SAP's New Level of e-Commerce:

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Event Summary

On December 14, 1999 during the New York E-Business Conference and Expo, SAP AG (NYSE ADR: SAP), announced the availability of new functionality for its e-commerce solutions. The announcement covers both buy side and sell side solutions.

On the buy side: The buying solution, using SAP's Business-to-Business Procurement component, supports multiparty transactions directly or via the Marketplace. SAP Business-to-Business Procurement also supports multiple back-office systems - SAP and non-SAP - as well as catalog content management services.

The buying solution will include e-business products that allow real-time integration with legacy systems and non-SAP enterprise resource planning (ERP) applications. SAP has also partnered with Requisite Technology to provide a catalog-finding engine and related content management services. This coupled with an open catalog interface (OCI), will provide customers access to third-party catalogs. The buying solution is also linked via the Marketplace, an online trading community with a business directory of more than 2,500 companies.

On the sell side: The selling solution is designed to support multiple sales channels, including selling to consumers, business partners and resellers. Customers are linked to customers using sell-side solutions based on and other vendors leveraging the XML-based SAP Business Connector. This connection enables buyers and sellers to transmit orders, invoices and other documents through their personalized Workplace portals.

The design of is based on the Internet Business Framework. That means the buying and selling solutions are web-enabled, allowing buyers, sellers, customers and business partners to collaborate in real time.

Market Impact

SAP's announcement represents a crafted approach to the Internet market. By aligning with service providers, establishing an implementation plan, and developing a rich feature set, it stands to distance itself from vendors like PeopleSoft or Baan, both of whom have yet to publish an information rich strategy document.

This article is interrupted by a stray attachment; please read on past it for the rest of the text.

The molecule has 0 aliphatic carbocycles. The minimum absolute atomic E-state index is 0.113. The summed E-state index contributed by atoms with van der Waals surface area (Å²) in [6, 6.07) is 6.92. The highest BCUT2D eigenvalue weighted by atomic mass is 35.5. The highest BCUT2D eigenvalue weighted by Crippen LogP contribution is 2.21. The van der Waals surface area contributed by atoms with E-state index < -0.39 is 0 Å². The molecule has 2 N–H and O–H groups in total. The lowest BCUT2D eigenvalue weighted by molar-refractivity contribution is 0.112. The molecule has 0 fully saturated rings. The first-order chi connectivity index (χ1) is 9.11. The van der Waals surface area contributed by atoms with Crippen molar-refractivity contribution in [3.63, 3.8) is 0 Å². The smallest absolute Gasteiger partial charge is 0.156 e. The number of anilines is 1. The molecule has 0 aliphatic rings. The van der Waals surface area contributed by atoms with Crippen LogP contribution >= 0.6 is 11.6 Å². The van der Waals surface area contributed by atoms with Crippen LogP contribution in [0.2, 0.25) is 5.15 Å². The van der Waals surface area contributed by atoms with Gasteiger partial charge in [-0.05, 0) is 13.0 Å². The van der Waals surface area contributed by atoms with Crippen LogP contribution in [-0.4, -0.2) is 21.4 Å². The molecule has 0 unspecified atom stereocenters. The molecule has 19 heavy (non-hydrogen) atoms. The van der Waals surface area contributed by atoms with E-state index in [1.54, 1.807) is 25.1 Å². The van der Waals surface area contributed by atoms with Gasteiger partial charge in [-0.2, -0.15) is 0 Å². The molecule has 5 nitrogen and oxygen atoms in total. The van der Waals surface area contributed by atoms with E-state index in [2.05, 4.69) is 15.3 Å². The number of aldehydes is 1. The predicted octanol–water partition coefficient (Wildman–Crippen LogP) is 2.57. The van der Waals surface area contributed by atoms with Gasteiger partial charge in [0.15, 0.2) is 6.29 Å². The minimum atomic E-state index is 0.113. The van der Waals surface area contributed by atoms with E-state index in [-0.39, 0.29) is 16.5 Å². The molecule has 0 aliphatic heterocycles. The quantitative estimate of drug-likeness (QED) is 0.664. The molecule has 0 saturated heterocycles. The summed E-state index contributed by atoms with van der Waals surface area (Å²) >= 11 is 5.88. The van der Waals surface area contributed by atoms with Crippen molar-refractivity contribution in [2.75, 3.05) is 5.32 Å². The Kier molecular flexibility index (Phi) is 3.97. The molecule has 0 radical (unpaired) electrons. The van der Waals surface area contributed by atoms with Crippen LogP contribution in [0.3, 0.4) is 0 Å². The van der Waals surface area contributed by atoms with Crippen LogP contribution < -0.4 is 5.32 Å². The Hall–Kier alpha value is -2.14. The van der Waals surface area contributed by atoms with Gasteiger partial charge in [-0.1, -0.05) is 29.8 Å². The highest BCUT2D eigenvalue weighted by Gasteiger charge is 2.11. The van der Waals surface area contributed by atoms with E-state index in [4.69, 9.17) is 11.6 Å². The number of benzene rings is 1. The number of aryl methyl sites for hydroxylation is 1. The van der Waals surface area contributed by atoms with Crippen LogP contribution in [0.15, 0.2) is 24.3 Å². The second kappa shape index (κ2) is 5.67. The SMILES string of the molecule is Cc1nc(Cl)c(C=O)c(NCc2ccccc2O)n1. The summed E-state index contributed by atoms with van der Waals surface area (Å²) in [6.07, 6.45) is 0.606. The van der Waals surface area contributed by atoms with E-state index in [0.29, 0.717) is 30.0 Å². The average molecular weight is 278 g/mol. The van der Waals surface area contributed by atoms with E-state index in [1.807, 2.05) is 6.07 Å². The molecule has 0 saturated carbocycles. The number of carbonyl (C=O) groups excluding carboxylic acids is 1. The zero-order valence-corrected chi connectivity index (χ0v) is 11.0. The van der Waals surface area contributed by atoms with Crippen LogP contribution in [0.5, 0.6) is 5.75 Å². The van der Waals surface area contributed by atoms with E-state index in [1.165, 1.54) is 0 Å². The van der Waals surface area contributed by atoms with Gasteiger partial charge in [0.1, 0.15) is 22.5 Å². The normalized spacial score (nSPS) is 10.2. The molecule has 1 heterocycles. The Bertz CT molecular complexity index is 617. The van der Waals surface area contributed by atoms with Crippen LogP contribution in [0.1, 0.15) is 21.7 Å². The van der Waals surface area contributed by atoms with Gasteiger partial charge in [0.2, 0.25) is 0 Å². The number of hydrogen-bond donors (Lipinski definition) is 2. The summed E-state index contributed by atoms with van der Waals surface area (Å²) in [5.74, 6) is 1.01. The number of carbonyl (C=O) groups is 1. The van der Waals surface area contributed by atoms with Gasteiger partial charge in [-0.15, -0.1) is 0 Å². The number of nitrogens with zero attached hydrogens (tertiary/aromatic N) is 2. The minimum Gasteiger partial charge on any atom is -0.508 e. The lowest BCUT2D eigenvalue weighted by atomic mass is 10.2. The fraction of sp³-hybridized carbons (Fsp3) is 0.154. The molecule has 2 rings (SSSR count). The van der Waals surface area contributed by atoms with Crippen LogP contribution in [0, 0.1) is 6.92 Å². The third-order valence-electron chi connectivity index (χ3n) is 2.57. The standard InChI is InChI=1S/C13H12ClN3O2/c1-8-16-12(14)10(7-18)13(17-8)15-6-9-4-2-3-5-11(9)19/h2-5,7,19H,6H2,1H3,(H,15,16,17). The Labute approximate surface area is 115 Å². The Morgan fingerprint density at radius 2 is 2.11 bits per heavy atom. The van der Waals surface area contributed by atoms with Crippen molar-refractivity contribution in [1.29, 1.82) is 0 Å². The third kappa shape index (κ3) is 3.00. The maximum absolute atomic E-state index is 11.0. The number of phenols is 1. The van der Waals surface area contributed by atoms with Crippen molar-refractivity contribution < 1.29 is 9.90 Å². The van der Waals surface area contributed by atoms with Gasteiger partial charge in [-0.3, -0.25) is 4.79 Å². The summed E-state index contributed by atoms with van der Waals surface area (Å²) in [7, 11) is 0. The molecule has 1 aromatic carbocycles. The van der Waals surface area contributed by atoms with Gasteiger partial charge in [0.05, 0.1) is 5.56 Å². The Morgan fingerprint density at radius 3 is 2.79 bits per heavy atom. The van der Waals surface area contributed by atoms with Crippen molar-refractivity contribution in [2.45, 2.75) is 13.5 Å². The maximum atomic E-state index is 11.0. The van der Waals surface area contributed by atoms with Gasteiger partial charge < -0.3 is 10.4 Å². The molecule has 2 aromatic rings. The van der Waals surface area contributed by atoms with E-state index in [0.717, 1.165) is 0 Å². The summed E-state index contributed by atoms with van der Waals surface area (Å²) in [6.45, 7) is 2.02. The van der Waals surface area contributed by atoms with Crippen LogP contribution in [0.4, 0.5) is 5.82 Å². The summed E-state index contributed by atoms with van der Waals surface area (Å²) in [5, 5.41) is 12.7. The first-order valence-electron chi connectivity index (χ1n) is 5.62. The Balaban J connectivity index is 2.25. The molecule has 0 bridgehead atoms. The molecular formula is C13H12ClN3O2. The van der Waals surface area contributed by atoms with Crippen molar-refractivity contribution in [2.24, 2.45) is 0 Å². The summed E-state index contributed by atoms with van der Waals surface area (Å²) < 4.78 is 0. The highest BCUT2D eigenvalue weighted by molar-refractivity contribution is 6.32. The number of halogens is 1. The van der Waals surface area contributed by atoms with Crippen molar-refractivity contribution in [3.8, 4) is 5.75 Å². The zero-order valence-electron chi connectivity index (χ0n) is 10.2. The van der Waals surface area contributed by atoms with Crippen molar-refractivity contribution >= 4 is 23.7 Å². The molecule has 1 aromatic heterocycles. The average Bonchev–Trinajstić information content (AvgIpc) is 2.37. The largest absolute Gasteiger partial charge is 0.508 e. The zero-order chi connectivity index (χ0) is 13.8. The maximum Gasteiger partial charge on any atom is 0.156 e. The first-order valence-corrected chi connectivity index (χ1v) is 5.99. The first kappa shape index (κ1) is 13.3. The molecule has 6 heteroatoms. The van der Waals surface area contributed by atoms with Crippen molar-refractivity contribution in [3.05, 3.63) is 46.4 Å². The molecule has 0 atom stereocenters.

Recent announcements detail SAP's initiatives with service providers (See TEC News Analysis article: "The First Step in" Janauary 7th, 2000), data and hardware solutions (See TEC News Analysis article: "Oracle gets SAPed by IBM" December 8th, 1999), and partnerships to enhance the development of web based solutions.

Thus the small to midsize ERP market is exposed to a competitive web based solution threaded together by SAP. SAP is clearly on the move to capture market share in the burgeoning business to business industry. We expect further customer partnership and technology announcements within the next 4 to 6 months.

Additionally, companies such as Ariba, Concur and Commerce One continue to shape the market with unique partnerships and solution strategies. Between the pursuit of ERP companies and the digital market place vendors, the goal of highly efficient web integrated solutions is in the future. Both sides have considerable resources to offer and much to gain. Ariba and Concur offer web based HR and procurement functionality but lack the resources, installed base and robust back end integration with the major ERP products, while major ERP players have a large base, but nascent, as yet untested, web products. As a result, we expect significant advances in end to end web integrated ERP solutions within the next 9-12 months.

User Recommendations

Current SAP customers interested in e-commerce solutions should consider this option, as leveraging an existing solution may be more easily received and cost justified. We suggest smaller organizations looking to capitalize on a web based procurement and ERP solution adopt a wait and see strategy, as SAP's solution has not been proven.

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